Background: When I was the editor of Gilbert Magazine, I was responsible for the “Tremendous Trifles” column. It was occasionally hard to find a sufficient amount of interesting GKC material to fill the page, so John Peterson sent me a file full of Chesterton ancedotes. They were idiosyncratic, historical, and Chestertonian. He gave me permission to use them here. I hope y’all find them as interesting as I have over the years. Most of them have never been published.
The American critic Malcolm Cowley, attempting to define the so-called “Lost Generation,” once drew up a list of “literary childhood diseases” which he published in Canby’s Literary Review of October 25, 1921. These afflictions begin with “a bad case of Chesterton,” contracted at about age sixteen; Oscar Wilde is a complication; and before the patient recovers he is “overwhelmed” by Bernard Shaw. Health is not restored until the patient has “dipped into Freud and Marx.” [Hans Bal, Malcolm Cowley, Athens: University of Georgia Press, 1993, pp. 182-83]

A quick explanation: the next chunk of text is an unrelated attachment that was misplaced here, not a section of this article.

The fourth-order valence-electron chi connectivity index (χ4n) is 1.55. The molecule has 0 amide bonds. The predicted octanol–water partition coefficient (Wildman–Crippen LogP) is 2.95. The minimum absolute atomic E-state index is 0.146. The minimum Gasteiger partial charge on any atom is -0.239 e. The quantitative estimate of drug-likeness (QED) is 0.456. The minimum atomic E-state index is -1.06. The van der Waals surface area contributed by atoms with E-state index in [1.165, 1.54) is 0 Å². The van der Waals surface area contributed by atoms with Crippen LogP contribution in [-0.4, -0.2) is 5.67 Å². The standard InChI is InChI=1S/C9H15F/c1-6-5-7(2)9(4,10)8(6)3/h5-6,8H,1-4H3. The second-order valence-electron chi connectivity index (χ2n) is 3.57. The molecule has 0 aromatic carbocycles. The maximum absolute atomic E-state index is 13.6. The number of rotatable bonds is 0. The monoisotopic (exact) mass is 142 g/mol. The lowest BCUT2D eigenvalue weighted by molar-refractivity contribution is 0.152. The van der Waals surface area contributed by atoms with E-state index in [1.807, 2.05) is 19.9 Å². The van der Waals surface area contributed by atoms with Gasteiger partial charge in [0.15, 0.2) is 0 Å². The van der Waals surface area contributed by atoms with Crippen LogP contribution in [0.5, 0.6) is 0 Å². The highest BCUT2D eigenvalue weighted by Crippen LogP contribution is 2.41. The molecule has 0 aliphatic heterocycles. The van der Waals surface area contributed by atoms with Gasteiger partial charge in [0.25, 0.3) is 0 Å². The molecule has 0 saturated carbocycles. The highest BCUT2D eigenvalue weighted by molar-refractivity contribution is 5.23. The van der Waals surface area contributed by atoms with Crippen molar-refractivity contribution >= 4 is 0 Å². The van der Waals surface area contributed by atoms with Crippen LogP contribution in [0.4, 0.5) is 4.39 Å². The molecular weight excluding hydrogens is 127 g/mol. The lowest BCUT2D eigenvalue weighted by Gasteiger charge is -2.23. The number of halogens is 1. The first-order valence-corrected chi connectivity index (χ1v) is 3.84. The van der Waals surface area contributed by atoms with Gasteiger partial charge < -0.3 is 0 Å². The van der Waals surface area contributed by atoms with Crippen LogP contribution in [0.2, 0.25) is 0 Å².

[TDE Editorial comment: Yikes, I don’t know anything about Cowley, nor do I want to.]